International Trade > AG Trade Law > OFAC Adopts New Sanctions Targeting Hizballah’s Financial and Logistics Networks
26 Apr '16

On April 15, 2016, the U.S. Treasury Department’s Office of Foreign Assets Control (OFAC) issued the Hizballah Financial Sanctions Regulations (HFSR, 31 CFR Part 566) implementing the Hizballah International Financing Prevention Act of 2015 (HIFPA or “Act,” Pub. L. No. 114-102 (2015)). The HFSR are intended to disrupt Hizballah’s global logistics and financial network by providing a new basis of secondary sanctions jurisdiction over foreign (i.e., non-U.S.) financial institutions (FFIs) that, when invoked, would prohibit or significantly limit the ability of U.S. financial institutions to open or maintain correspondent or payable-through accounts on their behalf in the United States.


  • The HFSR apply to traditional U.S. banks and financial institutions—but importantly—the HFSR also apply to a broad array of nontraditional “financial institutions” (an expansively defined term) located in, or organized under the laws of, the United States or any jurisdiction within the United States, such as jewelry stores and car dealerships. As a result, a much wider array of businesses need to conduct restricted party screening and monitor their activities as related to FFIs.
  • Because the HFSR prohibit or restrict both the opening and maintaining of accounts for FFIs, U.S. financial institutions need not take any positive action or process a single transaction to be exposed to potential penalties. In other words, the mere failure to timely close an account is a basis for penalty exposure—even without any act on behalf of a business to process restricted transactions subject to the HFSR. U.S. financial institutions may use a new general license to close prohibited accounts. However, use of the general license will trigger a mandatory reporting requirement, which may, in turn, expose regulated parties to further scrutiny.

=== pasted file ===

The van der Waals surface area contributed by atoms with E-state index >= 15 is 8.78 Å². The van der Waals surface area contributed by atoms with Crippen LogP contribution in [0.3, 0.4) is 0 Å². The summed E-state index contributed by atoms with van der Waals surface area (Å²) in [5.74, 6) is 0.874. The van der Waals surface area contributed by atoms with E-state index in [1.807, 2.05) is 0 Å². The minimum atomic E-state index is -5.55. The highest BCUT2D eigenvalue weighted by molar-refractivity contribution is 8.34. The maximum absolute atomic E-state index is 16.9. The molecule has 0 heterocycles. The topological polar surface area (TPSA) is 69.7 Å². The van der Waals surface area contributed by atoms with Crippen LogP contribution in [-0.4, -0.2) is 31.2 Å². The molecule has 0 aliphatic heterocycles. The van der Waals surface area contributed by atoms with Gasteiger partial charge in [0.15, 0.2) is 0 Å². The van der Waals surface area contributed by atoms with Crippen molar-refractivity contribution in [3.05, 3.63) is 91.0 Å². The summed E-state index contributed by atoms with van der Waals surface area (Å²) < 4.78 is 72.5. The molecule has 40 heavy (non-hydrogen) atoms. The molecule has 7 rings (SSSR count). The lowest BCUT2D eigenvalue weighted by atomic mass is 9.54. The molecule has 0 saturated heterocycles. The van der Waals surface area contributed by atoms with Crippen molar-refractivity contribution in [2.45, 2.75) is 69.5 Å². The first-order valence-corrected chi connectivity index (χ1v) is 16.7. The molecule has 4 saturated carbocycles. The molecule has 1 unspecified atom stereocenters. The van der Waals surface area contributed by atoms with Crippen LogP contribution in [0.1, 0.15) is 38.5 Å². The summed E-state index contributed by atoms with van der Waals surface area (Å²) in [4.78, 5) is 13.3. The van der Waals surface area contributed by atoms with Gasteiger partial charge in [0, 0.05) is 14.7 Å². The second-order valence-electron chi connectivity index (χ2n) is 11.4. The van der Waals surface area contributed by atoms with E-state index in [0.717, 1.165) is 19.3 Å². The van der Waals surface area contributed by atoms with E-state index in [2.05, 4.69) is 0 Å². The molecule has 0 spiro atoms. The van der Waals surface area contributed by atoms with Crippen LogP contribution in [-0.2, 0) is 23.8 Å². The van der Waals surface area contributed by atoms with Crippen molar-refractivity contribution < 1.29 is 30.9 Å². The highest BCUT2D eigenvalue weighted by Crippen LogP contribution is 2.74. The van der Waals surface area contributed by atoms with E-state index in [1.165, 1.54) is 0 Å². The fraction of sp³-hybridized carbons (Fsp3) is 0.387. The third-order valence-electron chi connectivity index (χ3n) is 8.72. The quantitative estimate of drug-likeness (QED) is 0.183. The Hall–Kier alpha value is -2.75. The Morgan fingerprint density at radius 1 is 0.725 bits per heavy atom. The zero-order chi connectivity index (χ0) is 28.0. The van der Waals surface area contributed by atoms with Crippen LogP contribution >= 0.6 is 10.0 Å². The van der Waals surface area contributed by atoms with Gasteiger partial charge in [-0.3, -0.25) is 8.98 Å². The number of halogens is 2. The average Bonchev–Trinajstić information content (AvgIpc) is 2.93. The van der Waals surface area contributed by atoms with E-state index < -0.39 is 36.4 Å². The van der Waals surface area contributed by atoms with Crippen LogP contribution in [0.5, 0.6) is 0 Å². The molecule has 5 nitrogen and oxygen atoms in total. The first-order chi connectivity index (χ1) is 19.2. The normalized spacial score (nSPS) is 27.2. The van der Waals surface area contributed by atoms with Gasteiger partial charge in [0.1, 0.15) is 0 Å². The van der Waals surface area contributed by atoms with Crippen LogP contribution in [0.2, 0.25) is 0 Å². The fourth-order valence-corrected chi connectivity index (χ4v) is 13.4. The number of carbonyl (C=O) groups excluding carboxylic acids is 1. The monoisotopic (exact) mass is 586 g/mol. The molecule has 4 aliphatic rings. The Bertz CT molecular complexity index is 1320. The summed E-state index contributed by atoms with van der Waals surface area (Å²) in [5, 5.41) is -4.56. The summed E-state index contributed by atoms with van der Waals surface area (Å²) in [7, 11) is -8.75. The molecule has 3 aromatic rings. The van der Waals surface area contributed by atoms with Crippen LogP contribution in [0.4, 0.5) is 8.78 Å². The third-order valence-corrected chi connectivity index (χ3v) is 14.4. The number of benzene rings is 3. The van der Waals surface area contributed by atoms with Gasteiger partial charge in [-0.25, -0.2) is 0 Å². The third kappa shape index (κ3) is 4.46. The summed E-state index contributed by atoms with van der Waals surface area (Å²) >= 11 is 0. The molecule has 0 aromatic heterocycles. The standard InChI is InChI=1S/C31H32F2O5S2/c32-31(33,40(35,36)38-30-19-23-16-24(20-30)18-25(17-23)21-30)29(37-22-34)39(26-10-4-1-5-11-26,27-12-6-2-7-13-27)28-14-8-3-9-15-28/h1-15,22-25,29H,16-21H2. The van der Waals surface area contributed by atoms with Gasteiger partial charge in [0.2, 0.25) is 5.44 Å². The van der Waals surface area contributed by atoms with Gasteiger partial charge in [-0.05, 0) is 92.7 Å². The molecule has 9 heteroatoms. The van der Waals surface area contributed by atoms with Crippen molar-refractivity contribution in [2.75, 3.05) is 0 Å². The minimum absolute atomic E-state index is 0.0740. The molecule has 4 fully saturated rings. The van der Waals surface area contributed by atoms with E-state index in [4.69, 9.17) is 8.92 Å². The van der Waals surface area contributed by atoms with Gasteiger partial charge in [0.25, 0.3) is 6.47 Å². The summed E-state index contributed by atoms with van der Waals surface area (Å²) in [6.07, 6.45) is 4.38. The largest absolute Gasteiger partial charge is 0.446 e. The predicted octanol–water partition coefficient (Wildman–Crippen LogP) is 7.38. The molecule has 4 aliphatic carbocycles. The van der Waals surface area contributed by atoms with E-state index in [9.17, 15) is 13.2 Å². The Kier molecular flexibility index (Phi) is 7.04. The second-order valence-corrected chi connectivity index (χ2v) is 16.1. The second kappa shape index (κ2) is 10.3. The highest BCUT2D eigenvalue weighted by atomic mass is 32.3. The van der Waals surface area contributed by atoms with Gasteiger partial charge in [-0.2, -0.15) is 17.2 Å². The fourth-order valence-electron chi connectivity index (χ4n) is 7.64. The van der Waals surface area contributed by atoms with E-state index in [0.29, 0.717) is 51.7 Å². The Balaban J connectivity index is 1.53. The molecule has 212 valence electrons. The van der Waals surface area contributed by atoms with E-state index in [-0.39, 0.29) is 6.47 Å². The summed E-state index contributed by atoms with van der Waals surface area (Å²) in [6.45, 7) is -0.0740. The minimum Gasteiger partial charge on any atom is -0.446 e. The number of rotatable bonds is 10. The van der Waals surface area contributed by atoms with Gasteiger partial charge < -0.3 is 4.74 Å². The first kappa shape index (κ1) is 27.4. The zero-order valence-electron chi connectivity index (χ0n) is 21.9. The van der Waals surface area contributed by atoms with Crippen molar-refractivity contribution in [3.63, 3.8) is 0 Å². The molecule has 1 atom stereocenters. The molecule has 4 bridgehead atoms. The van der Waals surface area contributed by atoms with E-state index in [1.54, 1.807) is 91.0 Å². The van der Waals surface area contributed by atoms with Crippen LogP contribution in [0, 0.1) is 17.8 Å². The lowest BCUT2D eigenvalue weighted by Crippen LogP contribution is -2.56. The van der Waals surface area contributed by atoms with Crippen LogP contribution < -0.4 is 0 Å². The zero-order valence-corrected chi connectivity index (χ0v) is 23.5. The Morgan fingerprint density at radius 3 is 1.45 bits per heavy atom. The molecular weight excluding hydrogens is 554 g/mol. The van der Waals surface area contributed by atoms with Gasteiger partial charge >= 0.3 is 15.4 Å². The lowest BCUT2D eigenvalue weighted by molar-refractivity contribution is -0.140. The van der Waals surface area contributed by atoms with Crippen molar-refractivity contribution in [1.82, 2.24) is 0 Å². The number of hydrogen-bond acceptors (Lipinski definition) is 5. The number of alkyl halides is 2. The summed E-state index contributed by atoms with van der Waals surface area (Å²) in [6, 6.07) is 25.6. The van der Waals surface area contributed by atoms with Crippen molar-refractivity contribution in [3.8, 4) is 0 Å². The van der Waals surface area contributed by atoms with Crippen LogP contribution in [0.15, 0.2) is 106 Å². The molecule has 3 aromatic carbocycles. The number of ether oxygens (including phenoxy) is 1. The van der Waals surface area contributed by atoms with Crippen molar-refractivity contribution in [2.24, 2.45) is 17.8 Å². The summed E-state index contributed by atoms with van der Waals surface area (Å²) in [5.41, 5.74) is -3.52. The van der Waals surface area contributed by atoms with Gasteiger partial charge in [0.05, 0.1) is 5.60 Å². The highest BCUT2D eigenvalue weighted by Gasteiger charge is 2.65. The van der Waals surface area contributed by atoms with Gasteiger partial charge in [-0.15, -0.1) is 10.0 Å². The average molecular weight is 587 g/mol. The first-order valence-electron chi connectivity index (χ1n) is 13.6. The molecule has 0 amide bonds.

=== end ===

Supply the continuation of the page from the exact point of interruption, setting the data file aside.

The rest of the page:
• The HFSR apply to FFI activities conducted “in any location or currency.” Accordingly, FFIs must take care to ensure that their activities globally (not only those that touch the United States or the U.S. dollar) do not involve any activities prohibited under the HFSR. Designation as an entity engaging in such sanctionable activities will have far-reaching consequences in terms of the non-U.S. financial institution’s ability to operate globally.
  • In addition to heightened know-your-customer (KYC) procedures, some non-U.S. financial institutions have started to require detailed explanations from existing customers on a transaction-specific basis for transactions exceeding a certain value threshold. These types of practices, as well as derisking practices involving the closing of risky customer accounts, are expected to become more prevalent in the wake of new requirements such as these.
  • U.S. financial institutions that violate the HFSR may be fined USD $250,000, or twice the transaction value, or subject to criminal penalties of $1 million and/or 20 years of imprisonment per violation.

I. Application Beyond Traditional Banks

Although the primary effect of the HFSR is to regulate U.S. banks’ opening or maintaining of correspondent or payable-through accounts of FFIs, the regulatory definitions make the HFSR applicable to many nonbanking entities as well. In particular, the HFSR definition of “financial institution” is exceptionally broad and includes not only banks, exchange houses, investment companies and branches of FFIs in the United States, but also any “dealer in precious metals, stones or jewels,” as well as any “business engaged in vehicle sales, including automobile, airplane and boat sales.” Accordingly, U.S. entities, such as jewelry stores and car dealerships, can be subject to compliance requirements under the HFSR. Though these types of U.S. businesses are unlikely to open or maintain payable-through accounts for their customers as this term is defined in the HFSR, if a U.S. jewelry store or car dealership maintains a separate account established to receive deposits from customers, those accounts may require additional scrutiny to comply with the HFSR. OFAC also has discretion to include other businesses or agencies whose transactions may be useful in “criminal, tax or regulatory matters.”

II. HFSR Sanctionable Activities and the New HFSR List

The HFSR provide a basis for sanctioning FFIs for knowingly engaging in any of the following (hereinafter, “HFSR Sanctionable Activities”):

  1. facilitation of “significant” transaction(s) for Hizballah
  2. facilitation of “significant” transaction(s) of a person identified on OFAC’s Specially Designated Nationals and Blocked Persons List (SDN List) and designated for acting on behalf of, or at the direction of, or being owned or controlled by, Hizballah (such persons will be identified by a special reference to Hizballah at the end of their SDN List entry stating that the entity is “Subject to secondary sanctions pursuant to the Hizballah Financial Sanctions Regulations”)